[Ed. note: The Collection donor provided the following note in reference to the name “Perce” in paragraph eight: “this is the brother of Hilda Lailey, recipient of this letter”.]
[letterhead: “Offizier-Gefangenen-Lager, Holzminden”; (approximate translation from German: “Officer-Prison-Camp, Holzminden”)]
July 7th 1918.
Of late, I have lost all faith in myself as a weather prophet, for although the sunsets have been red indicating fine weather the days have been dull & wet. Perhaps there will be some real summer soon.
Since my last letter I have seen something of the camp for I came out of jug over three weeks ago and am now quite settled in my new surroundings. The camp is situated less than a mile from the River Weser. Perhaps we learned something about it in school many moons ago; but, if so, I for one have forgotten. In any direction one looks out on the hills. We live in two large barracks. My particular little corner is on the top floor up three flights of stairs. As I go up and down umpteen times a day there is plenty of exercise. There is a rather good spielplatz [translation from German: “playing field”] (a little swank) inside the wire where in normal times we play indoor base-ball, foot-ball etc. For the more literary or argumentative members of the camp there is a Wranglers Club where such subjects as Free Trade, Educational Systems or a Bachelors’ Tax are discussed. A dramatic society B.A.D.S. flourishes, but the accomodation is not as good as it was in Schweidnitz. As for cooking, I shall not go in to details for it would only be a repetition of what I told you of the last camp.
July first was made the occasion of celebration for there are more than a hundred Canadians here. One or two I knew in my palmy days on the other side of the lines. A big dinner was planned but fell through so we had to content ourselves with a number of smaller ones after which we swaped yarns until it was time to turn in for the night. About fifteen grads and under grads of the U. of T. [University of Toronto] sent a letter to President Falconer. I came about third on the list representing ’12 so feel quite an old timer.
On the fourth of July just for the benefit of some of the Englishmen I was pro Yank. I heard a story of an Englishman who went with his small son to live in the U.S.A. On the Fourth, the father saw his son carrying a banner and parading the streets with the other youngsters of the neighborhood so he said “Hello Sonny what you doing.” “Oh,” said the kid, “we’re celebrating the day we licked you fellows.” Have you heard the other yarn when the boot was on the other foot? An officer in the army of the U.S., who was in London was complaining to his fair chauffeuse because she was three minutes late. “Ah, go on,” was the retort, “you’re three years late.”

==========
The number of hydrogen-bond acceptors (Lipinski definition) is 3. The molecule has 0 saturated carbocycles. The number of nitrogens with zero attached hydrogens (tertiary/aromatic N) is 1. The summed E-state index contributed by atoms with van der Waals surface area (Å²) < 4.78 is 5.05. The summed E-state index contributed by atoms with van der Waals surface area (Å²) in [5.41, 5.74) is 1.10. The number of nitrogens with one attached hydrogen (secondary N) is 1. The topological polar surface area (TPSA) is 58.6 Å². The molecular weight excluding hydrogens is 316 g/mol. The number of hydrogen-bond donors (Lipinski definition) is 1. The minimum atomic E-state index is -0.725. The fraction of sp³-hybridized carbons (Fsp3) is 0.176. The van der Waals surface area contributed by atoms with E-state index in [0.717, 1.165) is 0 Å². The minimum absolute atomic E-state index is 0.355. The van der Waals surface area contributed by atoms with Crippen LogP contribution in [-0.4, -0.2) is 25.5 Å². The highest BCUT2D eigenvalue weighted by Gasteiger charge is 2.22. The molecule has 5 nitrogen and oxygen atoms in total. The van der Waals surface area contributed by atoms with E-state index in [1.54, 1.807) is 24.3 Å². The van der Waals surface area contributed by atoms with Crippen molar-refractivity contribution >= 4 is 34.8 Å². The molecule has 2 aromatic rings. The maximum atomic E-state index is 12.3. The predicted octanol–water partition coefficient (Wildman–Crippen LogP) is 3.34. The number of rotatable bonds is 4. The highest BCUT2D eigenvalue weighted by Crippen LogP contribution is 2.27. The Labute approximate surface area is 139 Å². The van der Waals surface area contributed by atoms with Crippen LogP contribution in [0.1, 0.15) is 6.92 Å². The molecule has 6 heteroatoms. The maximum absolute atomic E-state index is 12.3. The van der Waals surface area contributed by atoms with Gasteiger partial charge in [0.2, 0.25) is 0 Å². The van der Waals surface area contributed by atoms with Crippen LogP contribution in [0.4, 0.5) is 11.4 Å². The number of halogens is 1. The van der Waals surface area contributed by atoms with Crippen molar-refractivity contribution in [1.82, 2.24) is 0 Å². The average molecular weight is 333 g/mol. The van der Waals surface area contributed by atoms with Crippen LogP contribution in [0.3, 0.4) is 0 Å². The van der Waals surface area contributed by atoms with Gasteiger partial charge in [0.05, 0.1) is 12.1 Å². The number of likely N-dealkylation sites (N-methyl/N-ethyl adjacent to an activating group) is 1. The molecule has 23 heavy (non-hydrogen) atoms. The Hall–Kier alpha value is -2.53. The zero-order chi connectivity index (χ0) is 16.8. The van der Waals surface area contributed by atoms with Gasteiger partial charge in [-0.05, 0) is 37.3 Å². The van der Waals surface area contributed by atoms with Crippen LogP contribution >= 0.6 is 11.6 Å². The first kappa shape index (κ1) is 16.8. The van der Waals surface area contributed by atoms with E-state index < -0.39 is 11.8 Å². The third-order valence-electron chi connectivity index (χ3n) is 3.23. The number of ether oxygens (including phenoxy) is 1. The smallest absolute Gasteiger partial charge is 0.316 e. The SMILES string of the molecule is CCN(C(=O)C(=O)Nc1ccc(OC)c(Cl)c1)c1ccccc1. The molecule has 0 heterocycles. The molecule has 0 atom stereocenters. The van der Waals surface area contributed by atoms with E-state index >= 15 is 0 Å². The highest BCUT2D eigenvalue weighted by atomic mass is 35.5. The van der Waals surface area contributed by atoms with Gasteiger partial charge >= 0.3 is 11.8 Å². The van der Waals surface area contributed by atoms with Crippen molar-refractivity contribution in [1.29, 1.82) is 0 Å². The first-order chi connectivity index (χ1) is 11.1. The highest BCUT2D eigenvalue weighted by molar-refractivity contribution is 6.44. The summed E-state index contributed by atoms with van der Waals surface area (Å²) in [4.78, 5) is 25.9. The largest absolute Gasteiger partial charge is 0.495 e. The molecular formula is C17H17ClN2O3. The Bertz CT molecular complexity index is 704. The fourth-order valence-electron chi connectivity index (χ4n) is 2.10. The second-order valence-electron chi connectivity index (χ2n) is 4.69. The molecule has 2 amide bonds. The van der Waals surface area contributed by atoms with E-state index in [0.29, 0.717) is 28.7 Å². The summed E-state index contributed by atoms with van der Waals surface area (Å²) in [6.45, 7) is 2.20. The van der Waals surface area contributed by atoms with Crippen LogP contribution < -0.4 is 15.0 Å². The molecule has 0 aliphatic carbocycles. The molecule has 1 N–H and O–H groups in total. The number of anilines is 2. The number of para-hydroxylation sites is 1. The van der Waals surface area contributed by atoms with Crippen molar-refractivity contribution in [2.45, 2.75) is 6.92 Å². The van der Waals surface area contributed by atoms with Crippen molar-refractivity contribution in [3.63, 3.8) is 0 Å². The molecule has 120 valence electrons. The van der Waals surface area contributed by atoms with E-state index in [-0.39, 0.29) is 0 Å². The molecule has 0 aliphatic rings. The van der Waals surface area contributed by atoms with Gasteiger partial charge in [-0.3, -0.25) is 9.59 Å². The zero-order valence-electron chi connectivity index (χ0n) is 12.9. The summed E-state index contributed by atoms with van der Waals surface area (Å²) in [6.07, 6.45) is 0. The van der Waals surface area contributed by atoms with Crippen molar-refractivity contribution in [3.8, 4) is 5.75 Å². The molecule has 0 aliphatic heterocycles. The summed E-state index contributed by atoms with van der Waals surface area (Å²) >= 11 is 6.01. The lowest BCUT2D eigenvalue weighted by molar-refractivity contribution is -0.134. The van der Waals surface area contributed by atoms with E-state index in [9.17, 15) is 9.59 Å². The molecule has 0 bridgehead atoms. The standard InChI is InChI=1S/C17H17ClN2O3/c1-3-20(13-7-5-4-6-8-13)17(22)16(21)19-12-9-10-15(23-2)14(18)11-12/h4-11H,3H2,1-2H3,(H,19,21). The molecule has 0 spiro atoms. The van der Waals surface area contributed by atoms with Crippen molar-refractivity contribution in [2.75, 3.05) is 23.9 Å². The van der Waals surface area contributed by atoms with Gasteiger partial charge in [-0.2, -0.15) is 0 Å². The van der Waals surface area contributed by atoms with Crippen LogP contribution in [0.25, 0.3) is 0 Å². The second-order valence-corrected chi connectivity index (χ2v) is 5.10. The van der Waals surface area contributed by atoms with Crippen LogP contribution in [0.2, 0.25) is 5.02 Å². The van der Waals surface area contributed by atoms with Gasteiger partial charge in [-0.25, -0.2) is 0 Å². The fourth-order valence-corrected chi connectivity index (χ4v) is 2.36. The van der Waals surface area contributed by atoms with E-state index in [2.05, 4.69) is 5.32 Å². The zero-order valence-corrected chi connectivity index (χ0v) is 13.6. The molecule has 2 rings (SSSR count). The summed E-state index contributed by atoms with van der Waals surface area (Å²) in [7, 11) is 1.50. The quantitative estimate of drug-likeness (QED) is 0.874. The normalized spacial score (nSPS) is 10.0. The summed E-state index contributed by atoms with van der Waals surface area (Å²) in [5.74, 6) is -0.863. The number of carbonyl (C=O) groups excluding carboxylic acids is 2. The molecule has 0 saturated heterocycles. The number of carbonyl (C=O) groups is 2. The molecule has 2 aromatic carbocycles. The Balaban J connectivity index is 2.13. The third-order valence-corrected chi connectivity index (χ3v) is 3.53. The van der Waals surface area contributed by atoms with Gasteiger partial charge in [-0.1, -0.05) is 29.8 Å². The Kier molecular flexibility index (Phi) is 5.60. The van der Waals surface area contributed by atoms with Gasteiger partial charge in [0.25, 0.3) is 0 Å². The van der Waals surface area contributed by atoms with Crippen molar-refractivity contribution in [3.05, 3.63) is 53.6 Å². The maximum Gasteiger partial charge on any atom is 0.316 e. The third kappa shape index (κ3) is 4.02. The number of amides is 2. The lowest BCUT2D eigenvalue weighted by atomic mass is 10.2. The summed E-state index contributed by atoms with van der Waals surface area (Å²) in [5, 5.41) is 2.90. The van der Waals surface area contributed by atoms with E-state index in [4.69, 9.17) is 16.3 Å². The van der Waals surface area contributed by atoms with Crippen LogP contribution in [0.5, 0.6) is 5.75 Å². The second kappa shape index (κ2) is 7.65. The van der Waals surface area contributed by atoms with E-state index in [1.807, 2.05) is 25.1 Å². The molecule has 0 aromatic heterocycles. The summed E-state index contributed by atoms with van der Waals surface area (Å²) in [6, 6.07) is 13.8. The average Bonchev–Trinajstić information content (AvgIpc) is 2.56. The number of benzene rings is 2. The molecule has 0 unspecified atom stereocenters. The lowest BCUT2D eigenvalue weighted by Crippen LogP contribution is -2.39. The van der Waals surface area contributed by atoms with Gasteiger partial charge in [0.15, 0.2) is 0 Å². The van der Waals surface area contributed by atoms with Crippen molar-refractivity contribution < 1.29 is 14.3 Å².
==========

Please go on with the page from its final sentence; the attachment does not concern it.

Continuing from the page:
On the walk yesterday morning, we passed an old woman with a flock of more than a hundred geese. She carried a mauve flag on a long pole. Whether the flag is used for driving the geese or warning passing vehicles to be careful, I don’t know; but she used it to bring one straying gosling back to its fellows. In one cottage yard there were some beautiful red roses which I should have liked to pick and bring back to the room, but —– . There are around here some fields of purple poppies which now that they are in full bloom are lovely. I am told that the seeds are used for making an oil for table use.
You may be interested in the enclosed picture of the aeroplane which brought my mess mate into this country. It is the same type of machine as that which brought me here.
Many thanks for your letters written from New York and the one dated April thirteenth which came a day or two ago. Two months is very good time for Canadian mail these days. It was mighty good of you to send a parcel. It will probably roll up in a week or ten days if the coupon system which started last January does not hold it up. Anyway I thank you and will let you know when it arrives. You may remember that you sent me a hussif [note: “hussif” is an archaic English term for a sewing kit] last year. It has been wandering about with me ever since and more than once has been “worth its weight in gold.”
So Perce is going in for chemistry, it is a good line these days and I am sure he will enjoy it. I should like to spend the summer in a lab myself. Probably I have forgotten most of the little I was supposed to know once upon a time but after my experience in dish washing I should be able to clean beakers and test-tubes.
I had expected to be in Holland before this but my exchange was held up and now rumour has it that Holland will take no more so perhaps I am here for the duration. However I am optimist enough to think that in another year the end will be in sight. After all a year one way or the other is a small thing in a history making period such as the world is passing through; provided that in the end we have a satisfactory and lasting peace.
The appel bell [translation from German: “roll call bell”?] is ringing and I have exhausted my little supply of news and just about finished the six pages allowed. Three good and sufficient reasons for bringing this scrawl to a close.
From Lieut. A.H.M. Copeland No. 1122